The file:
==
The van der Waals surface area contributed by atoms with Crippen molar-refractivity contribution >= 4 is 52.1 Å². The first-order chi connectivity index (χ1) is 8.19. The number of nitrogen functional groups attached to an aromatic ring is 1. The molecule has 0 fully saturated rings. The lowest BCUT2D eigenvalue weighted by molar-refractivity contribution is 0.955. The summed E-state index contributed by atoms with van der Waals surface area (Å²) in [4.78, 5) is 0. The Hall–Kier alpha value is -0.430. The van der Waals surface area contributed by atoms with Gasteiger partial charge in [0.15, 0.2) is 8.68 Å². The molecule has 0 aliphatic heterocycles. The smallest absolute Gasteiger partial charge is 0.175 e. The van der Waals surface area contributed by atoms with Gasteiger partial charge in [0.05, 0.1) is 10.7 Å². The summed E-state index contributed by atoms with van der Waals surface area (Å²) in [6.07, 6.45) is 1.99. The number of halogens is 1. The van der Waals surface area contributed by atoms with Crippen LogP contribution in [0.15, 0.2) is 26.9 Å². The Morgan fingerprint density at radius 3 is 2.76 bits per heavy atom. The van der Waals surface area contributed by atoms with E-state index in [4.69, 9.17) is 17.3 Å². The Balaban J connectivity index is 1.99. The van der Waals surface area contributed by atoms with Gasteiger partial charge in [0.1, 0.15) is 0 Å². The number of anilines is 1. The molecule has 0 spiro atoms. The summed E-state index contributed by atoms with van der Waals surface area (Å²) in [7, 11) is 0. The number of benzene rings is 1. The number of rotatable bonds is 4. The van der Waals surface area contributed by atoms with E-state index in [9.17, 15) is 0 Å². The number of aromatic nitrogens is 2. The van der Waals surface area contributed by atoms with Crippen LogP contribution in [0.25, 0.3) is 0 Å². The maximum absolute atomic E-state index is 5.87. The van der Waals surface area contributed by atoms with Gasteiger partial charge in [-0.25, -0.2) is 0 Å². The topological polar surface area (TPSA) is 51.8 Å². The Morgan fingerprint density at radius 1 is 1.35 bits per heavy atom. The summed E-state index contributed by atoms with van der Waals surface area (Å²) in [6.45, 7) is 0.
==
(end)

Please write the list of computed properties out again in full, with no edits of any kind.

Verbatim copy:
The van der Waals surface area contributed by atoms with Crippen molar-refractivity contribution >= 4 is 52.1 Å². The first-order chi connectivity index (χ1) is 8.19. The number of nitrogen functional groups attached to an aromatic ring is 1. The molecule has 0 fully saturated rings. The lowest BCUT2D eigenvalue weighted by molar-refractivity contribution is 0.955. The summed E-state index contributed by atoms with van der Waals surface area (Å²) in [4.78, 5) is 0. The Hall–Kier alpha value is -0.430. The van der Waals surface area contributed by atoms with Gasteiger partial charge in [0.15, 0.2) is 8.68 Å². The molecule has 0 aliphatic heterocycles. The smallest absolute Gasteiger partial charge is 0.175 e. The van der Waals surface area contributed by atoms with Gasteiger partial charge in [0.05, 0.1) is 10.7 Å². The summed E-state index contributed by atoms with van der Waals surface area (Å²) in [6.07, 6.45) is 1.99. The number of halogens is 1. The van der Waals surface area contributed by atoms with Crippen LogP contribution in [0.15, 0.2) is 26.9 Å². The Morgan fingerprint density at radius 3 is 2.76 bits per heavy atom. The van der Waals surface area contributed by atoms with E-state index in [4.69, 9.17) is 17.3 Å². The Balaban J connectivity index is 1.99. The van der Waals surface area contributed by atoms with Gasteiger partial charge in [0.1, 0.15) is 0 Å². The number of anilines is 1. The molecule has 0 spiro atoms. The summed E-state index contributed by atoms with van der Waals surface area (Å²) in [7, 11) is 0. The number of benzene rings is 1. The number of rotatable bonds is 4. The van der Waals surface area contributed by atoms with E-state index in [9.17, 15) is 0 Å². The number of aromatic nitrogens is 2. The van der Waals surface area contributed by atoms with Crippen LogP contribution in [0.25, 0.3) is 0 Å². The maximum absolute atomic E-state index is 5.87. The van der Waals surface area contributed by atoms with Gasteiger partial charge in [-0.25, -0.2) is 0 Å². The topological polar surface area (TPSA) is 51.8 Å². The Morgan fingerprint density at radius 1 is 1.35 bits per heavy atom. The summed E-state index contributed by atoms with van der Waals surface area (Å²) in [6.45, 7) is 0.